How Away is Making Travel Seamless

Stephanie Korey

with Stephanie Korey

Co-founder and CEO of Away

How Away is Making Travel Seamless

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Steph and Jenna discuss the leadership, planning, and processes enabling Away to scale internationally and accommodate a projected $10 million in sales during their first year. 

Insights from Steph

On Reimagining Travel Through the Details: 

  • “We call our suitcases thoughtful luggage because every detail has been thoughtfully considered for the way people truly travel today. The features are based on travelers’ needs, not marketing campaigns.”
  • “It’s hard to think about what you need in a product or what you need to be changed in an experience. It’s easier to talk through how you experience things and what your pain points are. We interviewed 800 travelers – from students and salespeople to photographers – to understand their travel routines from end to end. You have to dig for the tiny details that people may have never thought of. The little touchpoints are what matter and make things effortless.”
  • “We are not a luggage company. We are a travel brand. Our mission is to help people get away seamlessly. If you stay in your home bubble you miss out on experiencing the world.”

On Phenomenal Customer Experience: 

  • “The customer’s best interest always wins. Customer experience is everything. Always go out of your way.”
  • “Listen to your customers. They are the guiding force for your strategy.”

On Forging the Right Brand Partnerships: 

  • “Brand partnerships are so nuanced and each one is really different. Across the board, everyone has to have terrific customer experience. If a brand does not prioritize the customer experience at the same high level and standard that we do there is an inherent mismatch. Dedication to the customer and customer experience is critical.”

On Anticipating and Capitalizing on Growth: 

  • “We’re putting out all of the stops to keep up with our growth. It’s about being thoughtful and process oriented to make sure we continue to offer an incredible customer experience as the volume scales.”
  • “We implemented processes on day one when it was just Jen and me. It’s a constant audit about what our processes are and how are we evolving them to keep up with building the team. Just because something worked a month ago doesn’t mean it’s going to work today. Always be rethinking things and be very flexible with change.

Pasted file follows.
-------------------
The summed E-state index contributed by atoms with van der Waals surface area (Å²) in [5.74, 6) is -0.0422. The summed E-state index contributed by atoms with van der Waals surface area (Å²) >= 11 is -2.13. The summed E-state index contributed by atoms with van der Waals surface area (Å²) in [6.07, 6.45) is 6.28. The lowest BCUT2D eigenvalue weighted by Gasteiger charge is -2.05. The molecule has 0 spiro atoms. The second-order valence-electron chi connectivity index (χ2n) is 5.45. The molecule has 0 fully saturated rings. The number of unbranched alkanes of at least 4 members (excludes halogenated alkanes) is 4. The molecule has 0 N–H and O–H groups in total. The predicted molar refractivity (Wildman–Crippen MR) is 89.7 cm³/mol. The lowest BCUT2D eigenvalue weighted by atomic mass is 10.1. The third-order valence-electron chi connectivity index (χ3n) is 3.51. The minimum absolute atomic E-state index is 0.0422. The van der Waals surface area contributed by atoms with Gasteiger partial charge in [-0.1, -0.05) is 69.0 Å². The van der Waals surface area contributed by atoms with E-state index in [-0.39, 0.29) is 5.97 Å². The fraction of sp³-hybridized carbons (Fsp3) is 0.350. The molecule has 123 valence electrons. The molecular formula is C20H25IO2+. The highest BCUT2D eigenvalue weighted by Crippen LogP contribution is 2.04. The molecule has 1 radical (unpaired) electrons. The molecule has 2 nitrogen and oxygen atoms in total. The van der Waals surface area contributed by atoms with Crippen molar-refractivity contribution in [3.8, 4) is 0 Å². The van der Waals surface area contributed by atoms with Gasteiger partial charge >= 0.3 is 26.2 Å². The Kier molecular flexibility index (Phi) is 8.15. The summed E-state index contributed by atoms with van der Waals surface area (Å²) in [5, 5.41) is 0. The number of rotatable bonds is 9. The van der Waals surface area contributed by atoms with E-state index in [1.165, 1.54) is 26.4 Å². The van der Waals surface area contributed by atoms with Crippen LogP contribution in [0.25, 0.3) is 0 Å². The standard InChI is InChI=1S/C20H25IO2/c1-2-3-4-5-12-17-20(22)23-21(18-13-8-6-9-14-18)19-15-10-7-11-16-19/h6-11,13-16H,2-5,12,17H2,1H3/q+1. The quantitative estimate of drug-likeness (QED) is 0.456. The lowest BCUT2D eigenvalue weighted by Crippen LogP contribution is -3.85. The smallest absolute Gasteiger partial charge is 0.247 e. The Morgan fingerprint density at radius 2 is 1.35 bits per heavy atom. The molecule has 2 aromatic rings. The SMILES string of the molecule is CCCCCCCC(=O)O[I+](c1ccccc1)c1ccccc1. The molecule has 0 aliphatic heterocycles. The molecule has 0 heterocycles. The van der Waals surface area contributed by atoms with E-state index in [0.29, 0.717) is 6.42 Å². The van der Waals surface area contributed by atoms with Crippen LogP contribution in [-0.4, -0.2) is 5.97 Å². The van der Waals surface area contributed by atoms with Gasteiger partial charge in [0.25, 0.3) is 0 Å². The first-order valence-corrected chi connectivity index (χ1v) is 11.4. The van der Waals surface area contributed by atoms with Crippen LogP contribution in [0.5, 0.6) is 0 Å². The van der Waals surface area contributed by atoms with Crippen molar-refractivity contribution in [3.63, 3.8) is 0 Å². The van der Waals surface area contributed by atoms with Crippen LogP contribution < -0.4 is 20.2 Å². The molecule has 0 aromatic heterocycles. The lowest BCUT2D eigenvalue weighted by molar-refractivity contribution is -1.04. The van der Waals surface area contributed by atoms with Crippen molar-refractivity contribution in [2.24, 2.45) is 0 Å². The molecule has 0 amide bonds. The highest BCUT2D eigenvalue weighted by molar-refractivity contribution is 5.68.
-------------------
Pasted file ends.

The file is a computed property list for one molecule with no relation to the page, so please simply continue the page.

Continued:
• “Supply chain management is about advanced planning. You need systems that run like a well oiled machine.”
  • “You can’t operate in a vacuum in the supply chain world. The decisions that everyone is making around you have a telling impact on your ability to successfully execute supply chain decisions. Something as small as the product that is going to be the homepage in six months requires advanced communication and planning. Even if something seems unrelated, it will have an impact.”      
  • “If you have an amazing enough product and customer experience, customers outside of your core market will be very understanding about not having a completely localized experience in the beginning. However, when you’re capable, localization is extremely important and has to be a part of your plan.”

On Startup Grad School: 

  • “The learnings you glean on the job and decisions you have to make in the moment cannot be matched in any other environment. They are invaluable.”
  • “I want to learn anything the internet has to teach. That’s what keeps things interesting, when you keep learning new skills and do things you never thought you’d know how to do.”
  • “The number one thing that can make someone successful is an appetite for learning. Be inquisitive. Believe that you are capable of learning how to do anything.”